Chancellor Rishi Sunak took to the despatch box in the House of Commons shortly after 12.30pm on Wednesday (3 March) to deliver his Budget statement.
He announced an extension to the furlough scheme, new high street grants, and extra support for the self-employed, among other measures to support the economy as the UK seeks to emerge from the Covid crisis in the spring.
This year’s Budget is the first since the onset of the coronavirus crisis last March, which prompted Sunak to announce wide-ranging economic support measures – many of which remain in place today – just a few days after delivering the government’s annual fiscal plan on 11 March.
New figures from the Office for National Statistics have since revealed travel and tourism has been the sector hardest hit by the effects of the Covid crisis, with international travel demand – in particular – hugely depressed owing to travel restrictions.
Abta has urged the government to address its "blind spot" to travel which it says has meant "large swathes of the travel industry – including tour operators and homeworkers – have been excluded from support".
It is calling for tailored support for travel, along with an extension to the furlough scheme, high street support grants, and further business rates relief.
TTG will be bringing you live updates below from 12.30pm on the chancellor’s key Budget announcements, as well as further reaction throughout the afternoon via ttgmedia.com.
"A year ago in my first Budget, I announced our first response to coronavirus. What was thought to be a temporary disruption has fundamentally altered our lives. Businesses have been ordered to close, thousands are in hospital," says Sunak by way of setting the scene for his statement.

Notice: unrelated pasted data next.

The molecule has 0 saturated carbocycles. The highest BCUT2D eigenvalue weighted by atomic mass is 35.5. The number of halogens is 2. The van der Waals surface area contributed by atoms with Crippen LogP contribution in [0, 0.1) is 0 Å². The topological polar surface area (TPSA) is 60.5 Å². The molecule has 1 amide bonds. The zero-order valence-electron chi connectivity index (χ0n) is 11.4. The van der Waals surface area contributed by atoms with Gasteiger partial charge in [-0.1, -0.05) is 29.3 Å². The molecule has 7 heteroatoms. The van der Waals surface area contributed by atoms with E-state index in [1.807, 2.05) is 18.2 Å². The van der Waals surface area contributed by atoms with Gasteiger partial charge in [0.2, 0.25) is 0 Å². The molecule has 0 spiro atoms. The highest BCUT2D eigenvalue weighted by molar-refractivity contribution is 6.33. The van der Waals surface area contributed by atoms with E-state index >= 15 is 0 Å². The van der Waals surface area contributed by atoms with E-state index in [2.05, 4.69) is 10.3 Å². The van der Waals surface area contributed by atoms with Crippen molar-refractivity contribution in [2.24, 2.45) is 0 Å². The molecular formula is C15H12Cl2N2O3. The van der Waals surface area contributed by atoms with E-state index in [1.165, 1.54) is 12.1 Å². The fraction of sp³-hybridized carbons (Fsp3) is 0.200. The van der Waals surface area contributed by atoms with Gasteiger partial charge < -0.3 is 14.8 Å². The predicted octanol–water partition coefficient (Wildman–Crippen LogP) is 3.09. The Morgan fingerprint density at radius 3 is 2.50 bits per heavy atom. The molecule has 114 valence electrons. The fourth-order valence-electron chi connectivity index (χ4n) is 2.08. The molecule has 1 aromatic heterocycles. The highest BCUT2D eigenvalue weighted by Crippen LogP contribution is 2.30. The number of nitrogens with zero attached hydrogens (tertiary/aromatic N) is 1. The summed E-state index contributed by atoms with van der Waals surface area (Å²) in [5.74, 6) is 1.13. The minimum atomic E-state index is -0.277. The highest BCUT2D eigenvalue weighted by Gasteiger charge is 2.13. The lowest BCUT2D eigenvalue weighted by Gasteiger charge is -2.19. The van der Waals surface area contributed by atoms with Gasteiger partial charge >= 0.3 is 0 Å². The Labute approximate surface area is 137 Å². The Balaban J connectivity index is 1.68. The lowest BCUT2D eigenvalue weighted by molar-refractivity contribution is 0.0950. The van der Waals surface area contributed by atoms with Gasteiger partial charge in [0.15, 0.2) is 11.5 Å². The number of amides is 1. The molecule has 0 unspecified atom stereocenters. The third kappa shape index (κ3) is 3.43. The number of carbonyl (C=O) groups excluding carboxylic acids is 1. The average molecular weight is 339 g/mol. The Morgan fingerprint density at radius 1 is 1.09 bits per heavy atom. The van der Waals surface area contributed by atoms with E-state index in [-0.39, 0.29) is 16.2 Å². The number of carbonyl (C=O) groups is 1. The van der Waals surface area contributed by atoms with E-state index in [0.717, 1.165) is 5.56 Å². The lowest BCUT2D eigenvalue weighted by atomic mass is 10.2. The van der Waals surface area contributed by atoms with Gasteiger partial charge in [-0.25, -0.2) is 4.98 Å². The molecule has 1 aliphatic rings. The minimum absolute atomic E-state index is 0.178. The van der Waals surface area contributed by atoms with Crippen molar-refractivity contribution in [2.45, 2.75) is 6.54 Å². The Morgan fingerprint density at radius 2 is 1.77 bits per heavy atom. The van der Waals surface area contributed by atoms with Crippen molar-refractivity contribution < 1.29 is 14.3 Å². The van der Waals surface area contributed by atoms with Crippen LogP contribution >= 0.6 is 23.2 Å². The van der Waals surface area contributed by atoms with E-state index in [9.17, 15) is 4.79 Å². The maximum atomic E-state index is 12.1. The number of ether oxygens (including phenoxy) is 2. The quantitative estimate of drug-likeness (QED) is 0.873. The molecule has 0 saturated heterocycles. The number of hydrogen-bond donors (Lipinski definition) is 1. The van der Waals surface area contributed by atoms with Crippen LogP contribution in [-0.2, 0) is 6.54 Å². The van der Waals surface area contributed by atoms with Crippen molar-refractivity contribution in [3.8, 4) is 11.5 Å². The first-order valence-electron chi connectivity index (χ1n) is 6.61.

"Much has changed, but I said I would do whatever it takes, and I will. We have announced £280 billion in support. But despite this unprecedented support, the damage done to the economy is acute; 700,000 [people] have lost their jobs since last March, and the economy has shrunk by 10% – the largest in 300 years.
"It is going to take a long time to recover from this extraordinary economy situation. But we will recover. This Budget meets the moment with a three-part plan to protect jobs and livelihoods."
Sunak starts by outlining his plan to protect jobs.
There will be further targeted support "for those most affected by the pandemic":
Chancellor says he recognises some businesses will need loans to see them through when the Coronavirus Business Interruption Loan Scheme (CBILS) comes to an end in March.
"This Budget will also protect businesses," says Sunak. New measures include:
Sunak says the ongoing business rates holiday will continue.
"One of the hardest hit sectors has been hospitality and tourism," says Sunak. "150,000 businesses employing more than 2.4 million people need our support."
Sunak says government’s total fiscal support over the past year and next will run to £407 billion.
"Coronavirus has caused one of the largest, most comprehensive and sustained economic shocks this country has ever faced," says Sunak.
The damage has, and will continue to, create huge challenges for public finances, says the chancellor.
Borrowing is at its highest level since the Second World War and borrowing next year (2021/22) will be rivalled only by 2020/21, Sunak tells the Commons.
Levels of borrowing are not expected to fall to pre-Covid levels for the best part of another five years.
We need to begin "right now" with the work of fixing our public finances, says Sunak, announcing two measures to begin this work.
Businesses will be provided in excess of £100 billion in support so it is "only fair and necessary to ask them to contribute to our recovery", says the chancellor.
Chancellor says country must do "even more" to encourage businesses to invest immediately "to create jobs, lift growth, spur innovation and drive productivity".
"Right now, while many businesses are struggling, others have been able to build up significant cash reserves. We need to unlock that investment," says Sunak. "We need an investment-led recovery."